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. Last Updated: 07/27/2016

India Wins Costly Fight For Summit

DRAS, India -- The Indian army recaptured a towering peak close to the frontier with Pakistan in a fierce battle after dawn Tuesday that claimed dozens of casualties, officers said.

The fighting came after India made clear to an envoy from Islamabad on the weekend it was determined to evict all the Pakistani fighters who seized a range of mountains in Indian-controlled Kashmir. Infantrymen clambered up Point 4700, known by its height in meters, and stormed the 13 guerrilla positions on the mountain five kilometers from the cease-fire line.

The guerrillas retreated, then launched a counterattack.

Reporters near the town of Dras could see the soldiers in white snow boots and helmets making their way up the precipitous slopes toward the battle.

India pummeled the mountain throughout the night with thousands of artillery shells, sending plumes of smoke into the sky, to prepare for the assault.

Initial and unconfirmed reports said five Indian soldiers were killed and 20 wounded. Officers estimated as many as two dozen fighters were killed on the other side.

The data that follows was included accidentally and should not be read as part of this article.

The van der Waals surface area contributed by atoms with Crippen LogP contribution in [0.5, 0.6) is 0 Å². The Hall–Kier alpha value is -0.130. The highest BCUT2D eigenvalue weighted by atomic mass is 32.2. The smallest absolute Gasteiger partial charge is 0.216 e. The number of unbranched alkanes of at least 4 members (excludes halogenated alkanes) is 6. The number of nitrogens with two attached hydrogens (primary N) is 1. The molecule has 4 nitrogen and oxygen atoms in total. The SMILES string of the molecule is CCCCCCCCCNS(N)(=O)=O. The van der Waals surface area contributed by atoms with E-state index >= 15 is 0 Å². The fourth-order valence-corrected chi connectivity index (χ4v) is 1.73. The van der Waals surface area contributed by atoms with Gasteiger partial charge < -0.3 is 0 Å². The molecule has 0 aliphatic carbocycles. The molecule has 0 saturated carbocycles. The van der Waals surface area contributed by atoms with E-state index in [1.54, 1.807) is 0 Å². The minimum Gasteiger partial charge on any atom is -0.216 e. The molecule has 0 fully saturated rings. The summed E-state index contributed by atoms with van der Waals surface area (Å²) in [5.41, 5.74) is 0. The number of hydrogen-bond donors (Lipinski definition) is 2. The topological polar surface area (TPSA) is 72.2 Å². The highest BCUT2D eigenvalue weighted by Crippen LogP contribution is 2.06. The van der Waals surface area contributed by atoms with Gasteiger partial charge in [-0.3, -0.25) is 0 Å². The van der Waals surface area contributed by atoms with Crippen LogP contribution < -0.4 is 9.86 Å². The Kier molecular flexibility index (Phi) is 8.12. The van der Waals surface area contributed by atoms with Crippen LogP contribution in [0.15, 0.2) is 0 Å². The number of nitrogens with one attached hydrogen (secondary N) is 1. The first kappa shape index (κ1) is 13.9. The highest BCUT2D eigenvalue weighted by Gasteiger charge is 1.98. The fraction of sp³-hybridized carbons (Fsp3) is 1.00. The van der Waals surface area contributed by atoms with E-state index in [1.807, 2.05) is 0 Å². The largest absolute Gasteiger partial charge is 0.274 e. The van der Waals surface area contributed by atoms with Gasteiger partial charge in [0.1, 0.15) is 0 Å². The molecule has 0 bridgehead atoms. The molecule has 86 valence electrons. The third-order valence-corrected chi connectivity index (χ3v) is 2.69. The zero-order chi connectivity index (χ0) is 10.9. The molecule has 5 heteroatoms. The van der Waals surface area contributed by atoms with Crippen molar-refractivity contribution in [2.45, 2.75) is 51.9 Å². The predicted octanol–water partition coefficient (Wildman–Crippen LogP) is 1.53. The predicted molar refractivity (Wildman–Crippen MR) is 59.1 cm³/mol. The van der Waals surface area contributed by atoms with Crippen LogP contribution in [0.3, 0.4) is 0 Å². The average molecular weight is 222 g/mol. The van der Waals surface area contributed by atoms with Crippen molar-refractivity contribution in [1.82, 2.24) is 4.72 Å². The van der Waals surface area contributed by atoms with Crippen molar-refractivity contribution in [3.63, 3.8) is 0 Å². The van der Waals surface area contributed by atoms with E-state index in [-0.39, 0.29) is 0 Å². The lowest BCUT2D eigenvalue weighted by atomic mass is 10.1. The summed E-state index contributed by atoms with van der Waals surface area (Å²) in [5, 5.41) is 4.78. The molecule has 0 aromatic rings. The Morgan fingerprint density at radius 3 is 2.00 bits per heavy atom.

India has been fighting to reclaim the heights in the disputed Kashmir region since guerrilla fighters moved in seven weeks ago. India claims the fighters are backed by Pakistan and the two countries, which both have nuclear arms, have been exchanging fire across the Kashmir cease-fire line.

Islamabad has denied it supports the guerrillas, but last week the Pakistan army chief appeared to acknowledge his troops were fighting. India and Pakistan have fought three wars, two over Kashmir, which both countries claim as their own. The Himalayan region was divided between the two nations in 1972 along the so-called Line of Control. Meanwhile, India acknowledged diplomatic efforts to end the fighting had started.

The Foreign Ministry confirmed Monday that telephone calls and messages between Indian Prime Minister Atal Bihari Vajpayee and his Pakistani counterpart, Nawaz Sharif, have kept communications open between the two nuclear-armed neighbors.

Sharif met top Chinese leaders in Beijing on Tuesday before cutting off his trip early to deal with the Kashmir crisis.

Sharif was due to leave Beijing for home after an afternoon meeting with President Jiang Zemin, wrapping up an official visit to Pakistan's closest ally in the region that had been scheduled to last until Saturday, Chinese officials said.